- Scott Wiper
- Steve Austin, Vinnie Jones, Robert Mammone, Tory Mussett, Madeleine West, Rick Hoffman
- 113 min.
- Release Date
Orchestrating this spectacle is multi-millionare Ian Breckal (Robert Mammone), who broadcasts the event live on the internet, charging subscribers $49.99 to watch the prisoners slaughter each other. Breckal’s sarcastic tech guy (because there’s always a sarcastic tech guy) has set upward of 400 cameras all around the island, so they can catch every angle of every battle. Breckel’s goal is to get 40 million subscribers, beating out Super Bowl numbers without the benefit of a network.
The group of ten is comprised of supposedly all international prisoners, all of whom, save one, speak English. Breckel’s character contacts small prisons and pays off wardens to release their death row inmates for his game. At one point, Breckel says he wants an Arab, a “suicide-bombing” Arab to gain sympathy with his audience in the Middle East. Two women are placed on the island; both become sex objects for the other inmates. A husband/wife murdering team are two of the island’s contestants, only the wife seems meek as a lamb when she’s confronted with the island’s villain among villains, Ewen McStarley (Vinnie Jones, better known as Juggernaut from X-Men: The Last Stand). Women are needlessly slapped around and treated as weaklings, which seemed like a missed opportunity to depict the male inmates underestimating the women. Instead, both of the two women convicts are narrowly portrayed—either getting raped, or using femininity to seduce another convict.
Enter Steve Austin’s character Jack Conrad, who isn’t really Jack Conrad, but Jack Reilly (an inconspicuous cover if ever there was one) an ex-marine (just like Arnold in The Running Man) running black ops in El Salvador. Wrongly imprisoned, Reilly is a soldier thought to be dead and abandoned by his country. We know he’s the hero, because the first time we see him in his prison cell he’s feeding a mouse—only a nice prisoner would feed a mouse. Leaping off the ropes of wrestling into film, Austin plays a robotically one-note character, making somewhat versatile actor Dwayne Johnson (aka The Rock) look like a thespian in comparison. Austin is simply too big. Scenes where he runs are particularly painful, as it’s like watching a tank pretending to be a Lamborghini.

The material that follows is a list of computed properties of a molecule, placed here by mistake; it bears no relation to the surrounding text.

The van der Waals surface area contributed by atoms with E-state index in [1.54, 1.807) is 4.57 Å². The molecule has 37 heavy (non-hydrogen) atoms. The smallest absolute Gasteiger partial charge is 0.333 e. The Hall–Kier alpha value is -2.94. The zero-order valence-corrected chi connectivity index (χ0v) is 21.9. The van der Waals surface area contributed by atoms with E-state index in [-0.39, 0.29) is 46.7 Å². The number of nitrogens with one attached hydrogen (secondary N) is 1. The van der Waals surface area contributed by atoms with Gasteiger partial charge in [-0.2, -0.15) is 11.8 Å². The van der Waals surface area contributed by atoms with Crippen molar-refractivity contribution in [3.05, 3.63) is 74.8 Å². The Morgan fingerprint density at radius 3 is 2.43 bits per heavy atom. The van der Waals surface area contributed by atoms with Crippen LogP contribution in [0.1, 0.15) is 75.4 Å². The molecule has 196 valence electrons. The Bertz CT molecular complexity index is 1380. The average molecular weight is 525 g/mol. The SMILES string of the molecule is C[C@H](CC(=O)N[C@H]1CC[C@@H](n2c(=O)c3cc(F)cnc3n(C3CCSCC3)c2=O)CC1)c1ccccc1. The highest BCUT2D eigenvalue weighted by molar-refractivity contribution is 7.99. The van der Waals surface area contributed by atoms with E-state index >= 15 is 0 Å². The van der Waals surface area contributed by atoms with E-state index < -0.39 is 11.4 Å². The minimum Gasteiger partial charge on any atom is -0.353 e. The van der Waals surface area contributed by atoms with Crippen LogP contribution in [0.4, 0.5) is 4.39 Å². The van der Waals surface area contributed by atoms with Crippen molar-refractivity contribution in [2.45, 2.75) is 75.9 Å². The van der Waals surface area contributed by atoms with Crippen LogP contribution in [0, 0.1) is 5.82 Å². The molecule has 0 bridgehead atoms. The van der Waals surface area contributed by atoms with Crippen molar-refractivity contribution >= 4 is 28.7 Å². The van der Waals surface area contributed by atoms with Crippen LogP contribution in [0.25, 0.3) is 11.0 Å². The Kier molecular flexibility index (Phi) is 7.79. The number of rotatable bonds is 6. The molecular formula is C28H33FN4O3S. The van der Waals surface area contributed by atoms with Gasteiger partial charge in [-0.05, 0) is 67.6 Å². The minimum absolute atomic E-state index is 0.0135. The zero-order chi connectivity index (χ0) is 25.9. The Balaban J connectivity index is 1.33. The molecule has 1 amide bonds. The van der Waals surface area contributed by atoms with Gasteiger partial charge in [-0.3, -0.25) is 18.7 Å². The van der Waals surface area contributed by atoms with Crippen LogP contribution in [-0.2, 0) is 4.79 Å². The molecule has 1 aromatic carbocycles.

In a ridiculous subplot, the movie takes us to Reilly’s southern home, where his girlfriend and her two kids believe Reilly has disappeared. When she hears about the internet broadcast from the FBI (apparently unable to trace the internet signals), she rushes to the local bar where she works. Everyone in the bar gathers to watch the broadcasted murders. Howling like truckers (since most of the bar folk probably are truckers) when they see their friend Reilly taking out many a competitor, they become no different than audiences watching Friday night “Smackdown.”
So, in its finale when The Condemned tries to say that the viewers of senseless, orchestrated violence are the damned, the movie infers that viewers of WWE exhibitions, even of this very movie are “condemned.” Slowly Ian Breckal’s crew begins to question the morality of his show, and so we question the morality of this hypocritical movie, or the WWE-based production company whose foundation is based in coordinated man-on-man displays of violence.
Even if you ignore the film’s sexism, racism, American exceptionalism, and hypocrisy, there’s still nothing to appreciate. With dialogue barely worthy of a direct-to-DVD release and action scenes shot with an annoyingly-wobbly handheld camera, almost all of your senses will undergo agonizing torment. Try not to look at the screen too long (maybe check your watch or twiddle your thumbs), as every action scene looks as though the camera was placed on a bobble-head figurine, so even if you’re an action nut, the fights remain unwatchable. The whole picture, actually, is unwatchable.